Publication: Terrorism Monitor Volume: 8 Issue: 20


The leader of Darfur’s most effective rebel movement, the Justice and Equality Movement (JEM), was recently in Cairo seeking greater Egyptian participation in negotiations between JEM and Sudan’s ruling National Congress Party (NCP). Dr. Khalil Ibrahim accuses the Qatar government of showing favoritism to Khartoum in its role as mediator in the on again, off again Doha negotiations.

While Khalil Ibrahim was in Cairo, the Sudan government sought to embarrass his hosts by making a public request for Interpol to arrest the Egyptian government’s guest. Sudanese Justice Minister Abdul Bassit Sabdarat announced he had asked Interpol to “arrest” Ibrahim “wherever he is located,” although the Justice Minister must have been aware that Interpol facilitates international law enforcement cooperation but does not make arrests (Sudanese Media Center, May 10). The statement was designed solely to express Khartoum’s displeasure with Khalil’s presence in Cairo; Khartoum had previously requested Interpol’s assistance in detaining the JEM leader in 2006 and 2008 (Sudan Tribune, June 11, 2008). Khalil Ibrahim is also already on Interpol’s list of fugitives wanted on charges of terrorism laid by the Sudan government. [1] The JEM leader mocked the arrest request in an interview with a pan-Arab daily, asking why Sudanese police don’t arrest him while he is in Sudan (Al-Sharq al-Awsat, May 13).  

In a Cairo interview, the JEM leader suggested that the latest rapprochement between Chad and Sudan would have little effect on his movement, which has used bases in Chad in the past but is now largely based in Darfur. He also recalled the May 2008 JEM raid on Omdurman, describing the operation as one “worthy of being taught in the military academies… We moved the war from Darfur to the heart of Khartoum and we asserted our power on the ground” (Al-Sharq al-Awsat, May 13; see also Terrorism Monitor, May 15, 2008).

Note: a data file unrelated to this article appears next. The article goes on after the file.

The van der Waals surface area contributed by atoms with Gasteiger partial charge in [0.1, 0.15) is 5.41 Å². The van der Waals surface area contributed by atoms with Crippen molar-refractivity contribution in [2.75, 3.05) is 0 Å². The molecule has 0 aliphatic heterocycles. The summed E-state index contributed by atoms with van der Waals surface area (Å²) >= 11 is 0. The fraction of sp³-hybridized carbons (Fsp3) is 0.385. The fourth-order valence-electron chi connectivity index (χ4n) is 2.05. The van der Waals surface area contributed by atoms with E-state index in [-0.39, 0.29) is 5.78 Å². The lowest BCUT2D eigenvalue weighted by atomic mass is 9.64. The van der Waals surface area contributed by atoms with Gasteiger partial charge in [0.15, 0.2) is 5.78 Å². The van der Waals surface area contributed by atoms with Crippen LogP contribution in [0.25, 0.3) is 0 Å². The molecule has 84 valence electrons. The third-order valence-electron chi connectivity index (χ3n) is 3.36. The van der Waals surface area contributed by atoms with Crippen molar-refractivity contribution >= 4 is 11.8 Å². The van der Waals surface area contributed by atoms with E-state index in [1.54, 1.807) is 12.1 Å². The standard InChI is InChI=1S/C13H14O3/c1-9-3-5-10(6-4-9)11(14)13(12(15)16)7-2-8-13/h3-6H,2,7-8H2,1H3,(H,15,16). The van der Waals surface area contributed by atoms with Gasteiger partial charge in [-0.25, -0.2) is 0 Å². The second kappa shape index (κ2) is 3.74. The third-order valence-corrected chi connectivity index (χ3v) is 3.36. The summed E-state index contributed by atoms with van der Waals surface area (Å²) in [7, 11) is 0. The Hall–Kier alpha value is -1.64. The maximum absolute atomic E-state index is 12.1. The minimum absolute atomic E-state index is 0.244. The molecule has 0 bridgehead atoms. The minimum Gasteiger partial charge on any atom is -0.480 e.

Khalil described the recent elections as rigged, pointing to the results in Darfur as proof. "What is comic is that all those that won in Darfur are members of the [ruling] National Congress. We know that these were not elected by the Darfur masses; the fraud was shameless." Nevertheless, he urged the leaders of South Sudan to postpone the upcoming referendum on independence in hope of a last minute deal to ensure the unity of Sudan. The JEM leader claimed his movement did not seek political power in Sudan, but was only “looking for a formula to solve Sudan’s problems in general” (Al-Sharq al-Awsat, May 13).  

After the Egyptian Army invaded the region in 1916, Egypt co-ruled Darfur with Great Britain until Sudanese independence in 1956. In the interests of securing stability on its southern borders, Egypt has become more involved in seeking a solution to the Darfur crisis, including the return of Egyptian troops to Darfur as part of the UNAMID peacekeeping force. Two Egyptian peacekeepers were killed and three wounded earlier this month when a small Egyptian military convoy was ambushed in South Darfur by unidentified attackers (MENA Online, May 7; PANA Online, May 8; al-Jumhuriyah [Cairo], May 11). The men were buried at a mass funeral in Lower Egypt’s al-Dakhalia governate (MENA Online, May 5).

In the wake of the Egyptian deaths, Rwanda’s Lieutenant General Patrick Nyamyumba, the UNAMID land forces commander, promised a more vigorous response to attacks on peacekeepers. “Self defense is an inherent right that should be exercised without a doubt” (New Times [Kigali], May 13).